By Rebecca Joseph
I know it’s bittersweet to get deferred from your Early Decision or Early Action college! But you didn’t get rejected. They just want to look at you in the regular admission pool. Your chances of ultimately getting accepting are somewhat less than regular admissions, but you still have a chance. Here are some tips to help you make it through the holidays and through the beginning of the New Year.
- Diversify your college list. Take a look at your college list and make sure you have enough schools on it to which you have a great shot of getting admitted. You want many acceptances to arrive this March and April. Make sure to go to Naviance and update your list.
- Finish your other applications.
- Update your original application, including your activities and test scores.
- Revisit your essays and strengthen them. Perhaps a new story or essay idea will come to you.
- Prepare very strong supplemental essays. Research colleges in depth and see ways to use some essays more than once.
- Think about your letters of recommendation, can you add a senior year teacher?
- Send test scores to all other colleges.
- Prepare for alumni interviews.
- Submit each application as soon as you can.
- Plan to visit some of your top colleges this winter if you haven’t visited them already.
- Develop a marketing campaign for the deferred college. Now think deeply. If you know that you are in the range of admissions, then develop a four-month self-marketing plan. If you know that you were not in the range, then let it go and work on your other colleges. Please make sure each new piece adds to the depth and breadth of your application.
- Test scores: If you took additional tests in November and December and like your scores, send them to the deferred college. Make sure to let the admissions office know you sent in the new scores.
- Email: Write a short email to the admissions officer of the college for your region and express your strong desire to still attend the college. Do not restate all that you said earlier in your application. Instead express passionately your commitment to the campus. Commit to going there if you get in regular decision.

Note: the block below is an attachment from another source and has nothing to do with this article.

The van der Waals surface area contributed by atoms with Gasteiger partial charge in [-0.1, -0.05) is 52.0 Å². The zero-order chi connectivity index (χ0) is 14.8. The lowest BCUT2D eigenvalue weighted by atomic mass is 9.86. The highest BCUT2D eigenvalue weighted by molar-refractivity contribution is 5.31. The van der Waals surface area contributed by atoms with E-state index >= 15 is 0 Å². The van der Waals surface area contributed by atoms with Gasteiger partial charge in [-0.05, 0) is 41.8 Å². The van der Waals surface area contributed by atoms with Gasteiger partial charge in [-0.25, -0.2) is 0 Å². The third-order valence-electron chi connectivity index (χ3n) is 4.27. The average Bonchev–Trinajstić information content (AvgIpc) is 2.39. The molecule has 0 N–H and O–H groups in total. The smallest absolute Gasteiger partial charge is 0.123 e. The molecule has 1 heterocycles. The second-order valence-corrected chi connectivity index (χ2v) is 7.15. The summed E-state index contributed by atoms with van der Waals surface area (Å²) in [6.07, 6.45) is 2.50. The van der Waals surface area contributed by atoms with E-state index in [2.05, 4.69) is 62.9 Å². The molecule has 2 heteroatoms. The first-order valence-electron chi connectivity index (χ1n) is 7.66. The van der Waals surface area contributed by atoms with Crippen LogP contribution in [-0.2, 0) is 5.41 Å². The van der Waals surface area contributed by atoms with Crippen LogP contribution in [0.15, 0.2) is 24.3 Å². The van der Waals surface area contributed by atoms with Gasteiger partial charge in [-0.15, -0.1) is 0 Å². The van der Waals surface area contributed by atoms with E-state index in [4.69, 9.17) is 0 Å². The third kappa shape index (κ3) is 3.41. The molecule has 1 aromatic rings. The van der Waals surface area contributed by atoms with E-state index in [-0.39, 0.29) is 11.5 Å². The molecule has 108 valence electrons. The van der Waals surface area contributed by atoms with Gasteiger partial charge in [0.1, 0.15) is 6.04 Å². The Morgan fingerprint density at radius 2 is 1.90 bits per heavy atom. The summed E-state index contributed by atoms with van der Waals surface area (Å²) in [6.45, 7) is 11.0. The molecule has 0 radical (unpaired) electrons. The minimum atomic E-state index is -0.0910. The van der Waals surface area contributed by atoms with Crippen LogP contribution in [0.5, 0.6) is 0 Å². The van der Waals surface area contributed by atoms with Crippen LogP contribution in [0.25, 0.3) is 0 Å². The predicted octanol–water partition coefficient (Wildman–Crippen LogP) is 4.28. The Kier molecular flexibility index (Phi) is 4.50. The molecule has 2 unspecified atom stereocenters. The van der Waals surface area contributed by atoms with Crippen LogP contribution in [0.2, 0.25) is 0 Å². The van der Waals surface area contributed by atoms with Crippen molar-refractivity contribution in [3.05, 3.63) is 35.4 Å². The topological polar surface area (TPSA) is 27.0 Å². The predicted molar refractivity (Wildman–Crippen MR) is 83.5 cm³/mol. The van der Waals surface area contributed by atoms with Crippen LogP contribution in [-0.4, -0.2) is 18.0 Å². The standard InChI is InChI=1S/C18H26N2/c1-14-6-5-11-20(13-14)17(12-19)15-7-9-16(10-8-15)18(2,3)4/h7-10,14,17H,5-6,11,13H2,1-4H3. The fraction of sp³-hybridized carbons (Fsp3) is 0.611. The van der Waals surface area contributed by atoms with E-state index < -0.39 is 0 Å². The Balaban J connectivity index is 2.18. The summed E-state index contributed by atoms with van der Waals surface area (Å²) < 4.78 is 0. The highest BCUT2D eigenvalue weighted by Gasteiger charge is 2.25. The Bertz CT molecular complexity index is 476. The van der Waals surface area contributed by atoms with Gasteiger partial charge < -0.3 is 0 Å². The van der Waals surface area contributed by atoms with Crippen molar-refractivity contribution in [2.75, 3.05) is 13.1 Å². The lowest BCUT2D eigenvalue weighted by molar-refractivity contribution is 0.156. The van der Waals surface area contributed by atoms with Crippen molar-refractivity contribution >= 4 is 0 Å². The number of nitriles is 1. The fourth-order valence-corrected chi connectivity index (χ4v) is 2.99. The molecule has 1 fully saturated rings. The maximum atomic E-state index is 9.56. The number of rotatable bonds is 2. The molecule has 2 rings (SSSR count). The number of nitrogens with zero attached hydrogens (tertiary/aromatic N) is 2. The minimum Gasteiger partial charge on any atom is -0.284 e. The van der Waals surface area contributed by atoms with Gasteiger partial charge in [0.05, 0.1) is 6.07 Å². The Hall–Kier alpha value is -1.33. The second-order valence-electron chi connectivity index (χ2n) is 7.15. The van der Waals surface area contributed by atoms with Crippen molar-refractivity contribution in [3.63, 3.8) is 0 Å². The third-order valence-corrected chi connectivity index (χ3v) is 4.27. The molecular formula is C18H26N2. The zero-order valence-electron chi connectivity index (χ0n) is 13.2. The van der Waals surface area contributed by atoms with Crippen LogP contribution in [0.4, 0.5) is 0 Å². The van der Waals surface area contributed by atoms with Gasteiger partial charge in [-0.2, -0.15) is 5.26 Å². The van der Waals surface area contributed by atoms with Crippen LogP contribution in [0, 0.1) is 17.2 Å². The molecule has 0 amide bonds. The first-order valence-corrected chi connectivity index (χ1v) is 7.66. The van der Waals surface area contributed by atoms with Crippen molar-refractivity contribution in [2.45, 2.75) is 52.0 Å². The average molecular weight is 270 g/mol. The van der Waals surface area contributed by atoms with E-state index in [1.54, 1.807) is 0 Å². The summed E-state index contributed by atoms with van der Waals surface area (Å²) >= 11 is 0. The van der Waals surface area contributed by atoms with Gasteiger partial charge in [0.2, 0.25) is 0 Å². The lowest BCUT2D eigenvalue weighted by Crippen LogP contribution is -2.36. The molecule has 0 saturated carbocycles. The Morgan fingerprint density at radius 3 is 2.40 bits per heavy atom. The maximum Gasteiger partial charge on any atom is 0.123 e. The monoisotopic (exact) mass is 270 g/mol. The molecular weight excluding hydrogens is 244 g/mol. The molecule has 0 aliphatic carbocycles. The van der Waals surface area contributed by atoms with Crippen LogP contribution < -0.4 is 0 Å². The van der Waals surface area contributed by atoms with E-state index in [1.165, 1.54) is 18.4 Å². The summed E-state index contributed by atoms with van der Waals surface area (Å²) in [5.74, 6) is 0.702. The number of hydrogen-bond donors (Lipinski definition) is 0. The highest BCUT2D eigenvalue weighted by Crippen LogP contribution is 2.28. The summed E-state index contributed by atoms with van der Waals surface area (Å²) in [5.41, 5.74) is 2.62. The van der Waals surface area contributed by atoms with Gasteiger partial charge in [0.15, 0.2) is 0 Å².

- Letter: Write a formal letter in February or early March updating the admissions office with your academic and extracurricular activity performance. This letter will include your first semester performance, exemplary academic projects, and major leadership accomplishments.
- Additional teacher recommendation: Ask a senior year teacher, who has not already written you a letter to this school, to write you a letter of recommendation. This letter should really emphasize your academic talents and why you will thrive at that college.
- Counselor contact: Get an updated letter of recommendation from your guidance counselor or even have your counselor contact the school personally.
- Alumni or campus interviewer: Contact your alumni or campus interviewer–if you think you had a good interview. Thank the interviewer again and then ask for any advice about moving from deferral to admissions.
- Updated resume: Consider updating the non-academic portion of your application. Though not required, an updated resume can always help. Just make sure anything you add does contribute in a new way to your application. Do not be redundant.
- Outsider letters: If you can think of one major person (non-teacher) who knows you extremely well and can witness to your leadership and initiative, ask that person to write a letter. Do not ask people who do not have major contacts with school to contact the school. Do not have anyone other than people who know you personally write letters. A perfect person is someone for whom you did a major project this year – volunteer leader, youth group – only someone who can attest to new work this year and who knows you really, really well.
- Visit: Visit the institution one more time and revisit the admissions office to remind them of your interest. Contact anyone in the admissions office whom you met in person or via email.
Please do not spend your time dwelling on the deferred school until you finish your other applications. There are so many other colleges where you will thrive. Understand that you will find happiness wherever you attend college!